Oh, Bother by George Merrill

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My wife calls me ‘Eeyore’ when she’s feeling cutesy. Many of you will remember the children’s classic, Winnie the Pooh. Eeyore was the sad donkey who always lamented the loss of his tail. He’s always searching somewhere looking for it.

She calls me Eeyore since I tend toward a melancholic disposition and usually see the glass as half empty. Another reason is that I lose things all the time. The glasses I wore on my nose only seconds before seem to disappear, even though I have not moved but a foot or so from where I last had them. I wish I could attribute this tendency to aging; in fact, it’s been an unfortunate character trait as long as I can remember.

One of my grandchildren visiting at the house one year commented on all the little stuffed Eeyores about the house. The picture accompanying this essay my wife painted for my birthday. I told my granddaughter that the Eeyors were gifts from Gramma Jo – she gets a kick out of reminding me that I often lose my tail. My grandchild, perplexed, defended me saying that Gramma Jo was just being silly; “You don’t have a tail.”

“Yeah,” I told her, “Now you can see what she means.”

Recently I was idly thumbing through some old Golden Books we kept for our grandchildren to read to them when they were small. Occasionally I’ll read some when my imagination sags and I’m at a loss for ideas. Their innocence often cuts through complex issues and illuminates significant things in a playful way. I picked up a book at random, called, “Just Be Nice . . . and help a friend.” It was all about Eeyore and his unending search for his lost tail.

The story begins with a sad looking Eeyore who wakes up to find his tail missing. To make a long story short, Eeyore sets off to find his tail, imploring as many of his friends as he sees to aid him in the search. They’re all too busy: Pooh was collecting honey, Rabbit was gardening and couldn’t get away, Piglet and Owl were busy and Tigger and Roo were, as we all remember, always on the move, somewhere. Eeyore strikes out. “Oh, bother,” he laments.

Totally discouraged, Eeyore goes home, paints his house gray to fit his dejected mood and to hide from friends the way depressed people often hide themselves behind a dark cloud. His friends, done with their chores begin feeling guilty. They resolve to make off for Eeyore’s house to offer help in his search. When Pooh looks into Eeyore’s house, he sees the missing tail.

Fairy tales have a moral: at first, I thought the moral was about being a real friend and helping out. But then I had another take; Eeyore’s tail was actually right under his nose (or rump) the whole time and he never saw it. What he thought he lost was either right in front of him or close by, in either case, equally as close.

I think I had a need to see the story in this way, given where I now find myself in life, being a writer, a purveyor of tales, if you will. Nothing is more discouraging, even depressing, than for a writer not being able to find his tale. And I have behaved much the way Eeyore did. He wanted someone to help find it for him and he went out diligently looking for that help; I would look in books, read newspapers, religious literature, call learned friends or just mope and mindlessly thumb through L.L. Bean Catalogues. While some of this activity may have helped inform me, or if not, at least numbed me, I ultimately find my tale emerging somewhere from deep within; like my keys, in front of me next to the phone that I don’t see because they are so close. Sometimes I go through periods where I will think not only have I lost my tale, but I will never be able to find another one again. The tale is gone, lost forever and I mope and grouse. And then, for reasons I wish I could identify, I see a tale emerging right before me, as bright as the moon ascending on a cloudless night and I know this is my tale and I want desperately to tell it. My energy returns and I feel that, at least for that moment, I’m all in one piece again, tale and all.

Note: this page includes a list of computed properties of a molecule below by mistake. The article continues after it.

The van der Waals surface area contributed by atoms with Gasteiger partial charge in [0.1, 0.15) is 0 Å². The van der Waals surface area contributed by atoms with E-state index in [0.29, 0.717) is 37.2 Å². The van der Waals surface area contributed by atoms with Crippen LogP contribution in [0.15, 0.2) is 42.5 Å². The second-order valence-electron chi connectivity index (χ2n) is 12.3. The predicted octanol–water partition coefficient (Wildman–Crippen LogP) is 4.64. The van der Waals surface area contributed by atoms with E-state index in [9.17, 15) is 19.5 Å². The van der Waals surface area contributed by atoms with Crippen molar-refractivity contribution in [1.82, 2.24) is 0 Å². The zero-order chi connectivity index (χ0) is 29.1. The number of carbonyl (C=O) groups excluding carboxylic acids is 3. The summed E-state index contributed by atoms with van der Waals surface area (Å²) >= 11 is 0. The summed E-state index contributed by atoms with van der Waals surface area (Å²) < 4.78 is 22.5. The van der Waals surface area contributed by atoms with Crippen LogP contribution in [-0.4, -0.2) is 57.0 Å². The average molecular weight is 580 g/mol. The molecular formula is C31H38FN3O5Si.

It’s hard at first to make heads or tails out of our innate processes of creativity in whatever forms they take; parenting, cooking, being a friend, handling adversity, nursing our wounds, loving others, aging, finding a generous heart and perhaps most challenging of all, forgiving. The divine attribute we all share as human beings (God was first and foremost a creator) is the capacity to make things new; to mend a broken relationship, find joy in the midst of sorrow, and see in what is old and familiar to us, something unusual and surprising.

Columnist George Merrill is an Episcopal Church priest and pastoral psychotherapist.  A writer and photographer, he’s authored two books on spirituality: Reflections: Psychological and Spiritual Images of the Heart and The Bay of the Mother of God: A Yankee Discovers the Chesapeake Bay. He is a native New Yorker, previously directing counseling services in Hartford, Connecticut, and in Baltimore. George’s essays, some award winning, have appeared in regional magazines and are broadcast twice monthly on Delmarva Public Radio.

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